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Driving a hard bargain: Five ways to save when buying a car

Paloma Kubiak
Written By:
Paloma Kubiak
Posted:
Updated:
19/06/2023

If you’re in the market for a new motor, here are five tips to help you save some cash.

Whether your current car is ready for the scrapheap, you need a vehicle for work, or you fancy a new motor, Which? has come up with five top tips to help you save money on buying a car.

Sam Richardson, deputy editor of Which? Money, said: “The price of new cars has gone up significantly since the pandemic and issues with affordability have been thrown into even sharper relief by the cost-of-living crisis.

“By following our tips on buying new and used cars and being prepared to haggle and ask for discounts, you can make substantial savings.”

1) Compare new and used prices

When buying a used car, you’ll have to compromise on your choice of specification compared with ordering a brand new model, but the savings can be worth it. But this needs to be balanced with the loss of some of the car’s warranty duration.

Don’t be afraid to haggle with a car dealer. Do your homework and research prices elsewhere, including from online brokers. These can offer competitive prices, but may not be local to you, so factor in pick-up or delivery.

However, margins on new cars have been very small since the pandemic, and with long waiting lists – many vehicles will take more than 12 months to arrive on your driveway – dealers don’t often need to sell a car cheaply. The same goes for used cars – dealers will likely wait for the best price. Be reasonable with an offer.

2) Consider an ‘old’ new car or a ‘new’ old model

A pre-registered car – or ‘pre-reg’ – is a car that has never been owned by an individual, but was registered by a dealer or a leasing company. Dealers often register many vehicles when they’re approaching the end of a month or financial quarter to meet quotas imposed by the manufacturer.

Pre-registration was less popular in the peak of the pandemic due to stock shortages, but it is returning. One thing to consider in buying an ex-demo car is that it will likely have been driven by a lot of people.

But by buying a pre-reg car, you’ll become the second owner which may cost you down the line when you come to sell in the future.

When buying a new car, you might be tempted to opt for the newest model, but dealers will be keen to shift stocks of the older, but often near identical model. Older versions will be in stock only and won’t be open for custom orders.

Sometimes you can save big on a car with just minor cosmetic differences from the brand new version. Again, you might take a minor hit on the resale price in future, but the initial saving can be significant.

However, be careful if you’re buying a pre-registered model via a broker. Some unscrupulous agents target volume bonuses from carmakers, which means you won’t be put down as the registered keeper, potentially leaving you in difficulty with insurance companies – and even the police – should something go awry.

Check who will be on the V5 form before committing, and walk away if it’s not in your name.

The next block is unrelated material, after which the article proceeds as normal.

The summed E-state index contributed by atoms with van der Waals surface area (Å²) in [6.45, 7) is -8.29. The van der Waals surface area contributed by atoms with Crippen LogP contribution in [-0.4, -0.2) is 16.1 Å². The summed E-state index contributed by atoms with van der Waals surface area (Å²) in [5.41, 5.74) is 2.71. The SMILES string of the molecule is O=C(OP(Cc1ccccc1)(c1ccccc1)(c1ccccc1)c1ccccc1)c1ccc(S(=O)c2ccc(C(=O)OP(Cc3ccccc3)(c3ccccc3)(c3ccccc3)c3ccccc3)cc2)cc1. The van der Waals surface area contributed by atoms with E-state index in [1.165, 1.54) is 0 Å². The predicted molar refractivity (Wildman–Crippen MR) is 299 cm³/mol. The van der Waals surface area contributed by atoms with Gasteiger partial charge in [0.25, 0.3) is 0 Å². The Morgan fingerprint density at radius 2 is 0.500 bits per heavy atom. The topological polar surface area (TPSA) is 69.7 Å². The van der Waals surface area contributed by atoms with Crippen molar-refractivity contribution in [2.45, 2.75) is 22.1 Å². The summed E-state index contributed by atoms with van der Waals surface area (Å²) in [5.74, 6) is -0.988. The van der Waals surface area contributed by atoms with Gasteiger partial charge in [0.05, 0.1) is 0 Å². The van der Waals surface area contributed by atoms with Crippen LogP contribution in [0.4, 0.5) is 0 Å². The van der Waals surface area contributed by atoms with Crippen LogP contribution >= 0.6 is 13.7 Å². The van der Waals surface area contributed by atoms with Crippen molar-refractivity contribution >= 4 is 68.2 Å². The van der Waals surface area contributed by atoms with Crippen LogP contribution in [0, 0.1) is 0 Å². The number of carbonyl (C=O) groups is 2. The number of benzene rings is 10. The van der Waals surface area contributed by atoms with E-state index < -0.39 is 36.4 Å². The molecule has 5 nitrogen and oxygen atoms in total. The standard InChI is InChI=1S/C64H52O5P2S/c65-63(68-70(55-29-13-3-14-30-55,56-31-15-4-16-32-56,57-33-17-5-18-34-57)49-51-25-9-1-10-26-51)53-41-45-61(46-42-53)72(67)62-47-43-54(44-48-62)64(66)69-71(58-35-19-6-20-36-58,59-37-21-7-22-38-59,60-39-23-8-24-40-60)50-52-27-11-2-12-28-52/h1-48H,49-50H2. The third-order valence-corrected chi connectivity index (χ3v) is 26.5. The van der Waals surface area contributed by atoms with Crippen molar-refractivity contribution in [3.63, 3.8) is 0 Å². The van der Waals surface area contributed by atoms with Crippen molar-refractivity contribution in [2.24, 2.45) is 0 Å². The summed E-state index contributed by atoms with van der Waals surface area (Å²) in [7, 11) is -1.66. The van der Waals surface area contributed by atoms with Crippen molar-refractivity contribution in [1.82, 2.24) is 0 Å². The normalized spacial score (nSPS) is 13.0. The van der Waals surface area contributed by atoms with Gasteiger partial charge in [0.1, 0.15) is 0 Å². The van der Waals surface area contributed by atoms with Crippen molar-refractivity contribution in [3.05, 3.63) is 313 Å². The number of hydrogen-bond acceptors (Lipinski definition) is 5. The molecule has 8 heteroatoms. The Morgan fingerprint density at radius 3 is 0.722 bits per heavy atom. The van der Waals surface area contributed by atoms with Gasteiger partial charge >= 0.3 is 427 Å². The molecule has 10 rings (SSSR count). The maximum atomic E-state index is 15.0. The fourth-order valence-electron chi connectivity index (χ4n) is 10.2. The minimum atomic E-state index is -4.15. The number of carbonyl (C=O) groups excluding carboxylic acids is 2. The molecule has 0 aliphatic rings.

3) Consider downsizing

Do you really need an SUV? Could a hatchback or estate model be big enough? When choosing a next car, many drivers opt for something similar to the old one, but you could be spending too much on something you don’t need. By choosing a vehicle that’s a little smaller and missing a 4×4 badge, you can save on running costs. For starters, fuel bills tend to be lower and smaller tyres cost less to replace – plus, SUVs often attract a price premium over a similarly sized estate car.

Smaller cars often come with luxuries too, such as climate control, parking cameras and smartphone connectivity.

See Which?’s new and used car reviews to find the best options to suit your needs.

4) Ask about discounts

Being a cash buyer won’t necessarily get you a discount straight away. Express interest in buying through finance, which dealers prefer as they can earn commission from it, and ask what discounts are on offer. Then, if you can afford to, offer to pay in cash anyway. Finance might be a cheaper way to buy though.

But beware, car prices remain high and this coincides with a sharp rise in interest rates. Forecasts suggest that interest rates will go up before they come back down.

5) Electric cars

Sales of new petrol and diesel cars are set to end in the UK by 2030 and many people have already bought, or will  consider buying, electric vehicles.

Electric cars can cost hundreds of pounds less to charge per year compared to filling the same size car with petrol or diesel – at least for those who can charge at home.

How much it costs to charge an electric car depends on where you charge it. To put it plainly: if you have off-street parking and a home charger, you’ll have access to the cheapest rates and you’re likely to save a considerable amount of money compared to paying for petrol or diesel – but the cost at public charge points will vary considerably and may not always work out cheaper.

Owners of a mid or large SUV can save just over 5p per mile on fuel costs if they charge at home on a standard tariff compared to somebody running a diesel version of the same car. That saves £427 over a year (based on 8,100 miles – the average mileage from Which?’s latest car survey). This figure increases to over £1,000 per year (or 12.5p per mile) if you have an off-peak rate and can charge during off-peak hours. Be aware that charging costs increase outside of the off-peak rate.

But the high upfront costs of EVs are still a barrier to people buying electric cars. You could consider buying second hand to save on the initial outlay costs. According to The AA, it is now possible to buy a second-hand electric car with less than 10,000 miles on the clock for around half the cost of a brand new car.


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